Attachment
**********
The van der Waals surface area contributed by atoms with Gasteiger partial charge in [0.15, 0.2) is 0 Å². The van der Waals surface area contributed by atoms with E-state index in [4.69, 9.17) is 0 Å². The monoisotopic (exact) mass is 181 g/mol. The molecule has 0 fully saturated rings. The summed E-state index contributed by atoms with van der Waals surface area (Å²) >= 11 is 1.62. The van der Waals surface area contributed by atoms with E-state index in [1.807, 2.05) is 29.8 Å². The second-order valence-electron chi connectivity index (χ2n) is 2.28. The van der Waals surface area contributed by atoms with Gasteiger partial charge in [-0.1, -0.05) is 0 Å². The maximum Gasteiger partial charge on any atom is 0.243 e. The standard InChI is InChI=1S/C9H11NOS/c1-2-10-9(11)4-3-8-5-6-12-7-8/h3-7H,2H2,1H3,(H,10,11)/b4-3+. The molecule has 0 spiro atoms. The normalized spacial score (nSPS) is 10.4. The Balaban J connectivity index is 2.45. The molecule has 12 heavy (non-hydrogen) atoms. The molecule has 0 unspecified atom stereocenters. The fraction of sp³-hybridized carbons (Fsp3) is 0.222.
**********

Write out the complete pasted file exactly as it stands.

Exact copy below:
The van der Waals surface area contributed by atoms with Gasteiger partial charge in [0.15, 0.2) is 0 Å². The van der Waals surface area contributed by atoms with E-state index in [4.69, 9.17) is 0 Å². The monoisotopic (exact) mass is 181 g/mol. The molecule has 0 fully saturated rings. The summed E-state index contributed by atoms with van der Waals surface area (Å²) >= 11 is 1.62. The van der Waals surface area contributed by atoms with E-state index in [1.807, 2.05) is 29.8 Å². The second-order valence-electron chi connectivity index (χ2n) is 2.28. The van der Waals surface area contributed by atoms with Gasteiger partial charge in [-0.1, -0.05) is 0 Å². The maximum Gasteiger partial charge on any atom is 0.243 e. The standard InChI is InChI=1S/C9H11NOS/c1-2-10-9(11)4-3-8-5-6-12-7-8/h3-7H,2H2,1H3,(H,10,11)/b4-3+. The molecule has 0 spiro atoms. The normalized spacial score (nSPS) is 10.4. The Balaban J connectivity index is 2.45. The molecule has 12 heavy (non-hydrogen) atoms. The molecule has 0 unspecified atom stereocenters. The fraction of sp³-hybridized carbons (Fsp3) is 0.222.